The global landscape of women’s professional golf appears to be a vote away from a dramatic change.

LPGA Tour Commissioner Mollie Marcoux Samaan confirmed during her “State of the LPGA” press conference Thursday at the CME Group Tour Championship that the Ladies European Tour player body will vote next week on a proposal to merge the two tours that has already received unanimous approval from both the LPGA and LET boards.

The Nov. 21 vote will take place at an annual meeting of LET players ahead of their tour’s season finale, the Andalucia Costa Del Sol Open De España, with the LET board recommending to players that they vote in favor of the merger. The proposal requires a 60-percent approval of the LET membership to pass. If it does, Marcoux Samaan said there would be some final details to iron out, but LET players have been told the deal is expected to become official by the end of the year.

Under the initial three-year period of the merger, the two tours would continue much like they do today. The Ladies European Tour would retain its name and maintain its own tournament schedule independent of the LPGA Tour, with a handful of co-sanctioned events continuing to be operated during the year. The LET would maintain a headquarters in Europe.

However, the two would work jointly in oversight of the LET and in developing revenue opportunities that could be mutually beneficial to all. The LPGA intends to pursue enhanced commercial opportunities with existing and new tour sponsors.

Since Marcoux Samaan took over as LPGA commissioner in 2021, she has openly discussed the potential benefits of a merger as the next step between the LPGA and LET after they entered into a strategic alliance four years ago.

“I think we’ve been in this joint venture with the LET since 2019. That was obviously before my time, but the goal was to be able to work together to have a collaborative women’s golf ecosystem and to build women’s golf in Europe,” Marcoux Samaan said. “It’s been really successful.”

Marcoux Samaan did not reveal specifics of what a merger would entail, but the terms, which would be in place for the initial three years, were laid out in detail in a memo sent to LET players on Nov. 3 ahead of the vote, a copy of which was obtained by Golf Digest.

According to the memo, LET assets, including all intellectual property, would be put into the previously created Ladies European Golf Venture Limited (LEGV) created and operated by the LPGA since 2019. The LET, however, would keep its current cash. In turn, the LPGA would ensure that $1.25 million annually is available to the LET during the first three years of the partnership “for tournament prize funds, television, player support services and growth.”

The memo also states that the LET will target a minimum of 30 events annually, focused in Europe and supported by other events in the rest of the world, with a targeted minimum prize fund of €300,000 per event. The schedule would be developed by the LET CEO, subject to the approval of the LPGA commissioner.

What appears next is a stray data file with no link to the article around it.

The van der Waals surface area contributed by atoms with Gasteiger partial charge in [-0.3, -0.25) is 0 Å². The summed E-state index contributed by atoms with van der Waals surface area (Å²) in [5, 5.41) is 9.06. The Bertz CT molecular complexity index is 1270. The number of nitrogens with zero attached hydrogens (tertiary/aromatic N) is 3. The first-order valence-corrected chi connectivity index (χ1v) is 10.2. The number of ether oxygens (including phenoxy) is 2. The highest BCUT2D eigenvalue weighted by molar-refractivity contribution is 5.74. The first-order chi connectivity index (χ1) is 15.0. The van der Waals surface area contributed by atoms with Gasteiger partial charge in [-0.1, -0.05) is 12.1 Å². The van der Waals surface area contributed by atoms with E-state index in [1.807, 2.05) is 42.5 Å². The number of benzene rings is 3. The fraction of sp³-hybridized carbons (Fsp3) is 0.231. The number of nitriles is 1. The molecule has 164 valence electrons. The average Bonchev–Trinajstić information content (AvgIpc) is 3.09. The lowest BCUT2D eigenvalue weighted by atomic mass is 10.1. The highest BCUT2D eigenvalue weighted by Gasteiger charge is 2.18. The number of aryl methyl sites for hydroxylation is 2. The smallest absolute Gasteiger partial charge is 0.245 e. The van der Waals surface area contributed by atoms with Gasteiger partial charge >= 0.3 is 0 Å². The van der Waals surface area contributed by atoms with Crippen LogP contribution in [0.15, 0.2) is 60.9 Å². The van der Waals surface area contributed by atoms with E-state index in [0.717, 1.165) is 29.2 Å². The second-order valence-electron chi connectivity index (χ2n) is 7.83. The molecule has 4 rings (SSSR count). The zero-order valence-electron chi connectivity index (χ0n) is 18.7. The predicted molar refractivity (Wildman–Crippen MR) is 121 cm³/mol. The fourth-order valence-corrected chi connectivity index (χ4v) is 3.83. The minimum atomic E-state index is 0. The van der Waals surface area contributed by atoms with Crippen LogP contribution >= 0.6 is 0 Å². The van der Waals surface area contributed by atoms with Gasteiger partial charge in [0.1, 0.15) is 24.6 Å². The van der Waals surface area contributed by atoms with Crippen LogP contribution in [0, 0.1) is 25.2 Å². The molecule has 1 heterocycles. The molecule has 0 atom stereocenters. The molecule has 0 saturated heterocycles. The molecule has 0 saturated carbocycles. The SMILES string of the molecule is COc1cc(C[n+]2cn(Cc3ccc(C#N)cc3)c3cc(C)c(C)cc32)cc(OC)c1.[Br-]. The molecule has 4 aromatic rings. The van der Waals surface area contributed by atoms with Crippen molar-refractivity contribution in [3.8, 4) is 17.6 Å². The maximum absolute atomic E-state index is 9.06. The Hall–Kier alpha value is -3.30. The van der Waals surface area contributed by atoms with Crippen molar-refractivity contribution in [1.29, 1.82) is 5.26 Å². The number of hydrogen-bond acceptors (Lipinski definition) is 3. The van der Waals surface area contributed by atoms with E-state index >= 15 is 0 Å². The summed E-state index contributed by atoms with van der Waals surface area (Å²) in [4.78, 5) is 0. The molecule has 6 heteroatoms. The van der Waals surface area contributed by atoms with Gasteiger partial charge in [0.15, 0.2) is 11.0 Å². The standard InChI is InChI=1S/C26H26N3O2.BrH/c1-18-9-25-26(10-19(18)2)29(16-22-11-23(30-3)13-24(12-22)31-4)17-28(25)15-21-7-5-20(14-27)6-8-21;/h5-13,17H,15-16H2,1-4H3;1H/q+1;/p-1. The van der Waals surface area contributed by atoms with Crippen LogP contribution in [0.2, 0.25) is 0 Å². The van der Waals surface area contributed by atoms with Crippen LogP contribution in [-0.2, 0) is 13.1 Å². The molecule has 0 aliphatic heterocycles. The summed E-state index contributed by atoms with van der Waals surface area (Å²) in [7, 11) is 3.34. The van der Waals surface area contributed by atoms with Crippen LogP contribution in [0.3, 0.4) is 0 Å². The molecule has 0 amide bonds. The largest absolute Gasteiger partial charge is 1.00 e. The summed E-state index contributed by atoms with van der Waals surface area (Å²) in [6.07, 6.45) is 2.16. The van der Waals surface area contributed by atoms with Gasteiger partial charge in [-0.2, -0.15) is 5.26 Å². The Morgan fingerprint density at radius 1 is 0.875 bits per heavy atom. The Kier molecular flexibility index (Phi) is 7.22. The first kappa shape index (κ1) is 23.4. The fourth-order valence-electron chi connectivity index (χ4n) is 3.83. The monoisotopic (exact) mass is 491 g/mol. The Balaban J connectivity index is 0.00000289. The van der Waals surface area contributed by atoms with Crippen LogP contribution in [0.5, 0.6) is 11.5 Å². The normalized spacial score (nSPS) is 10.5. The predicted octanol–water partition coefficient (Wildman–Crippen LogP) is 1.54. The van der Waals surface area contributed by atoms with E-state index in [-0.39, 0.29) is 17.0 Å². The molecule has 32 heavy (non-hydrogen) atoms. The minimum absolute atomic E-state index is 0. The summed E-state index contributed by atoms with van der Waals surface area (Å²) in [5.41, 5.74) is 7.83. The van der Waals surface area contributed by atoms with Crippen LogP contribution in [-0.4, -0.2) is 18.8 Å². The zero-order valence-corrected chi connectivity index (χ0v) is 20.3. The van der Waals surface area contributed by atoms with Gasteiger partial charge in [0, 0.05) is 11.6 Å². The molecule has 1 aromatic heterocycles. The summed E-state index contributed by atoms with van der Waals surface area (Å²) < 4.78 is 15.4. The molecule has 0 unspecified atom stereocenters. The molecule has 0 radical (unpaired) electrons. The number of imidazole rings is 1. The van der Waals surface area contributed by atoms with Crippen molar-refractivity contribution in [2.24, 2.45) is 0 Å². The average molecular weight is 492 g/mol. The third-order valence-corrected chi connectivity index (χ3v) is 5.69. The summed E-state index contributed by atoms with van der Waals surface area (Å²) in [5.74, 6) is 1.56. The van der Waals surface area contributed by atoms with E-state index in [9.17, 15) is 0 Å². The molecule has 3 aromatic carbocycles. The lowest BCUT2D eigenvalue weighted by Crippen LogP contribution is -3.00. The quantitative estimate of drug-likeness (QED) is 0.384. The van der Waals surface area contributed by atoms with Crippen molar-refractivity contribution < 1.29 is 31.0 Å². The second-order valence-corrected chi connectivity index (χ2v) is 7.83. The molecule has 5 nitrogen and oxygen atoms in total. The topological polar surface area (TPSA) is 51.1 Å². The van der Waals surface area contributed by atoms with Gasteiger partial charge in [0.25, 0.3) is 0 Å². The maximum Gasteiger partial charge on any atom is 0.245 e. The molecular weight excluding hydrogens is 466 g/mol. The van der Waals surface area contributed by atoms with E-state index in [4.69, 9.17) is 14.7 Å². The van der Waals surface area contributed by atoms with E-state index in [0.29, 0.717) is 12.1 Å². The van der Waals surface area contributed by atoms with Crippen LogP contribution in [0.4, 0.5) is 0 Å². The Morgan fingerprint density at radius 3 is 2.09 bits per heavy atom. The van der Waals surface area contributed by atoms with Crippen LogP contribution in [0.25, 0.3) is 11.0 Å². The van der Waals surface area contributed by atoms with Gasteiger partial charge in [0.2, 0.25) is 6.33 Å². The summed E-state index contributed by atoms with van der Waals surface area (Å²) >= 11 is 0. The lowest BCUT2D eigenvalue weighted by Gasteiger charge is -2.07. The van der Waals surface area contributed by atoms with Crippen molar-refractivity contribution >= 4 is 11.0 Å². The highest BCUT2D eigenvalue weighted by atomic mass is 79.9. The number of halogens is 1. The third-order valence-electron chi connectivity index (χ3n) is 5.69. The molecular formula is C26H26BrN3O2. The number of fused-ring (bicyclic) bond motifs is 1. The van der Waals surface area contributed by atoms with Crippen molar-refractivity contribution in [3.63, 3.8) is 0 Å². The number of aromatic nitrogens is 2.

In terms of administration, the LPGA Board would establish an LET Committee composed of four LET representatives and five LPGA representatives. There will be two LET player directors, two LET independent directors, two LPGA player directors, two LPGA independent directors, and the LPGA Commissioner. The LET Committee will “provide advice and guidance on the tour’s business, to provide recommendations regarding the operation of the tour (such recommendations will be given due consideration by the LPGA Board).”

After the initial three years, the memo notes that the LPGA “will have the freedom to determine its preferred governance structure in relation to the LET.” The memo states that the LPGA Board intends to diversify its board with representatives from Europe and “continue with the structure of the Players’ Council and the LET committee for as long as the LPGA deems them to be effective and appropriate to support the tour.”

As Golf Digest previously reported, the top four players on the LET Order of Merit at the end of the year who don’t already have status on the LPGA Tour would earn tour cards for the next season. The top 15 would also receive entry into LPGA Q Series, where they would have the opportunity to earn LPGA tour cards.

According to the memo to LET players, the current practices for “the management, qualification and selection of Team Europe” for the Solheim Cup would remain in place with the LET Committee having “oversight of the promoter and location section for European editions of the event. Net proceeds from when Europe hosts the Cup would be reinvested into the LET.

Under the strategic alliance between the LPGA and LET agreed to in 2019, the two tours have run the LET on a 50-50 basis through LEGV. During that time, the LET has experienced rapid growth. Marcoux Samaan recounted that the LET’s total purse in 2019 was £11 million, with less than 20 events. This year, they’re at more than £30 million with more than 30 events.

The successful alliance, however, does not guarantee that the vote of LET members will pass. If the LET did not approve the merger, and either came up with new terms or remained in the current strategic alliance, Marcoux Samaan would not speculate on what happens then.

“The expectation is we hope that they will. I think this makes sense for everybody,” Marcoux Samaan said. “If not, we’ll get back together with the LET board and figure out next steps. I think at this point we’re looking forward to getting that done and moving forward.”

Image: Ramsey Cardy